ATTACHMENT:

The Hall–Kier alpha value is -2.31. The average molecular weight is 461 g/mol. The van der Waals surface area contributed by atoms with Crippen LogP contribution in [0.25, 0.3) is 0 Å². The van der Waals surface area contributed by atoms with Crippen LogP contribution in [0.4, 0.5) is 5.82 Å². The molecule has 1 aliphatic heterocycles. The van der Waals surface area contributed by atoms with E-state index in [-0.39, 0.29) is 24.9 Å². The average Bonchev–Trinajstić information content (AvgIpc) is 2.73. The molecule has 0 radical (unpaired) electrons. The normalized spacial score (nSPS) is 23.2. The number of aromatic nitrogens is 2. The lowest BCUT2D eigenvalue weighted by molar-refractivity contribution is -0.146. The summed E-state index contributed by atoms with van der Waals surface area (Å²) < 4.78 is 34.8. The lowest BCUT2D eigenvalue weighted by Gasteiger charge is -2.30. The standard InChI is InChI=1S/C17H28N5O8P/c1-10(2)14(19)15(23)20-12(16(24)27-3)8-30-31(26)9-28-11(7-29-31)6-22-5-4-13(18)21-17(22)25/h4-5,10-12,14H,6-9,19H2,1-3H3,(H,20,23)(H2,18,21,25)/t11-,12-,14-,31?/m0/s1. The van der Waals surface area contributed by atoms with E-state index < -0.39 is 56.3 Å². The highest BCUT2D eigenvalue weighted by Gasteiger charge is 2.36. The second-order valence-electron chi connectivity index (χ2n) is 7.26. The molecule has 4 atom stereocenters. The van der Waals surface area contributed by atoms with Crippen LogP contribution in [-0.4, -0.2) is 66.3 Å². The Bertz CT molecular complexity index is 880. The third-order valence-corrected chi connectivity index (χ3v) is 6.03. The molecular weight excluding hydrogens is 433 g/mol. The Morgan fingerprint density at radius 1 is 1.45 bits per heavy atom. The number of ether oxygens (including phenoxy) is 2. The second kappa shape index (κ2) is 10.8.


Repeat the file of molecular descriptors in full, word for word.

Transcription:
The Hall–Kier alpha value is -2.31. The average molecular weight is 461 g/mol. The van der Waals surface area contributed by atoms with Crippen LogP contribution in [0.25, 0.3) is 0 Å². The van der Waals surface area contributed by atoms with Crippen LogP contribution in [0.4, 0.5) is 5.82 Å². The molecule has 1 aliphatic heterocycles. The van der Waals surface area contributed by atoms with E-state index in [-0.39, 0.29) is 24.9 Å². The average Bonchev–Trinajstić information content (AvgIpc) is 2.73. The molecule has 0 radical (unpaired) electrons. The normalized spacial score (nSPS) is 23.2. The number of aromatic nitrogens is 2. The lowest BCUT2D eigenvalue weighted by molar-refractivity contribution is -0.146. The summed E-state index contributed by atoms with van der Waals surface area (Å²) < 4.78 is 34.8. The lowest BCUT2D eigenvalue weighted by Gasteiger charge is -2.30. The standard InChI is InChI=1S/C17H28N5O8P/c1-10(2)14(19)15(23)20-12(16(24)27-3)8-30-31(26)9-28-11(7-29-31)6-22-5-4-13(18)21-17(22)25/h4-5,10-12,14H,6-9,19H2,1-3H3,(H,20,23)(H2,18,21,25)/t11-,12-,14-,31?/m0/s1. The van der Waals surface area contributed by atoms with E-state index < -0.39 is 56.3 Å². The highest BCUT2D eigenvalue weighted by Gasteiger charge is 2.36. The second-order valence-electron chi connectivity index (χ2n) is 7.26. The molecule has 4 atom stereocenters. The van der Waals surface area contributed by atoms with Crippen LogP contribution in [-0.4, -0.2) is 66.3 Å². The Bertz CT molecular complexity index is 880. The third-order valence-corrected chi connectivity index (χ3v) is 6.03. The molecular weight excluding hydrogens is 433 g/mol. The Morgan fingerprint density at radius 1 is 1.45 bits per heavy atom. The number of ether oxygens (including phenoxy) is 2. The second kappa shape index (κ2) is 10.8.